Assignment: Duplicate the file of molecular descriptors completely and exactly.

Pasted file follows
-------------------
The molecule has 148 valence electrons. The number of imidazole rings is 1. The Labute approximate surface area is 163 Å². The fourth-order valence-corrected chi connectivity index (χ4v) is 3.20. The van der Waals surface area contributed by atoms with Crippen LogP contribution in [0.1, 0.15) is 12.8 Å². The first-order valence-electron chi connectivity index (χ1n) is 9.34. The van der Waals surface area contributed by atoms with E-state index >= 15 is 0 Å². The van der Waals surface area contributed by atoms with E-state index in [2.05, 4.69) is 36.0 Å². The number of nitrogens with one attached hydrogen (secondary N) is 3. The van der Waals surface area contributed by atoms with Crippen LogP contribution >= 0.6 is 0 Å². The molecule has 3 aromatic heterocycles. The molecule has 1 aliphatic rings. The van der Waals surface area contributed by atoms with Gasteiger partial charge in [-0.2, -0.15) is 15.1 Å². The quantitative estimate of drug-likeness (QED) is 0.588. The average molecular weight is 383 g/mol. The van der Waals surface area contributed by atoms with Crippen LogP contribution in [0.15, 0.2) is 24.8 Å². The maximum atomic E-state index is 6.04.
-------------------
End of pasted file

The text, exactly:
The molecule has 148 valence electrons. The number of imidazole rings is 1. The Labute approximate surface area is 163 Å². The fourth-order valence-corrected chi connectivity index (χ4v) is 3.20. The van der Waals surface area contributed by atoms with Crippen LogP contribution in [0.1, 0.15) is 12.8 Å². The first-order valence-electron chi connectivity index (χ1n) is 9.34. The van der Waals surface area contributed by atoms with E-state index >= 15 is 0 Å². The van der Waals surface area contributed by atoms with E-state index in [2.05, 4.69) is 36.0 Å². The number of nitrogens with one attached hydrogen (secondary N) is 3. The van der Waals surface area contributed by atoms with Crippen LogP contribution >= 0.6 is 0 Å². The molecule has 3 aromatic heterocycles. The molecule has 1 aliphatic rings. The van der Waals surface area contributed by atoms with Gasteiger partial charge in [-0.2, -0.15) is 15.1 Å². The quantitative estimate of drug-likeness (QED) is 0.588. The average molecular weight is 383 g/mol. The van der Waals surface area contributed by atoms with Crippen LogP contribution in [0.15, 0.2) is 24.8 Å². The maximum atomic E-state index is 6.04.